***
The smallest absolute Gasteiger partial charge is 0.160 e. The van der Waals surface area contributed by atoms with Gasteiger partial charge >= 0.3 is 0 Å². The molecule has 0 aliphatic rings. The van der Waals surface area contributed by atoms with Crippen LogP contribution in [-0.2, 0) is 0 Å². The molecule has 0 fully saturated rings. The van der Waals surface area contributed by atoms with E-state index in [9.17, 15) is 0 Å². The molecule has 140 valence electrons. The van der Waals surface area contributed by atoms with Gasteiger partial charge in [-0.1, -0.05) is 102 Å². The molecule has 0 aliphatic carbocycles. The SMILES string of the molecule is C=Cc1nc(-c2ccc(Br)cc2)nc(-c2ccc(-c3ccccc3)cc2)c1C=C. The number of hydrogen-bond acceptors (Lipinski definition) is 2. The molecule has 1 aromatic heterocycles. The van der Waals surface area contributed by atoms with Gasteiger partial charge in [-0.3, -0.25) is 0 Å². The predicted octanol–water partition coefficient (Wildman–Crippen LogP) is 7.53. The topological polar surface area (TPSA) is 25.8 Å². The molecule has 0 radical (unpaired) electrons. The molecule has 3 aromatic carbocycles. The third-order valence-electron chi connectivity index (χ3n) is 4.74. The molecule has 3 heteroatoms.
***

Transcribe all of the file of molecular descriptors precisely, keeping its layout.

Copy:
The smallest absolute Gasteiger partial charge is 0.160 e. The van der Waals surface area contributed by atoms with Gasteiger partial charge >= 0.3 is 0 Å². The molecule has 0 aliphatic rings. The van der Waals surface area contributed by atoms with Crippen LogP contribution in [-0.2, 0) is 0 Å². The molecule has 0 fully saturated rings. The van der Waals surface area contributed by atoms with E-state index in [9.17, 15) is 0 Å². The molecule has 140 valence electrons. The van der Waals surface area contributed by atoms with Gasteiger partial charge in [-0.1, -0.05) is 102 Å². The molecule has 0 aliphatic carbocycles. The SMILES string of the molecule is C=Cc1nc(-c2ccc(Br)cc2)nc(-c2ccc(-c3ccccc3)cc2)c1C=C. The number of hydrogen-bond acceptors (Lipinski definition) is 2. The molecule has 1 aromatic heterocycles. The van der Waals surface area contributed by atoms with Gasteiger partial charge in [-0.3, -0.25) is 0 Å². The predicted octanol–water partition coefficient (Wildman–Crippen LogP) is 7.53. The topological polar surface area (TPSA) is 25.8 Å². The molecule has 0 radical (unpaired) electrons. The molecule has 3 aromatic carbocycles. The third-order valence-electron chi connectivity index (χ3n) is 4.74. The molecule has 3 heteroatoms.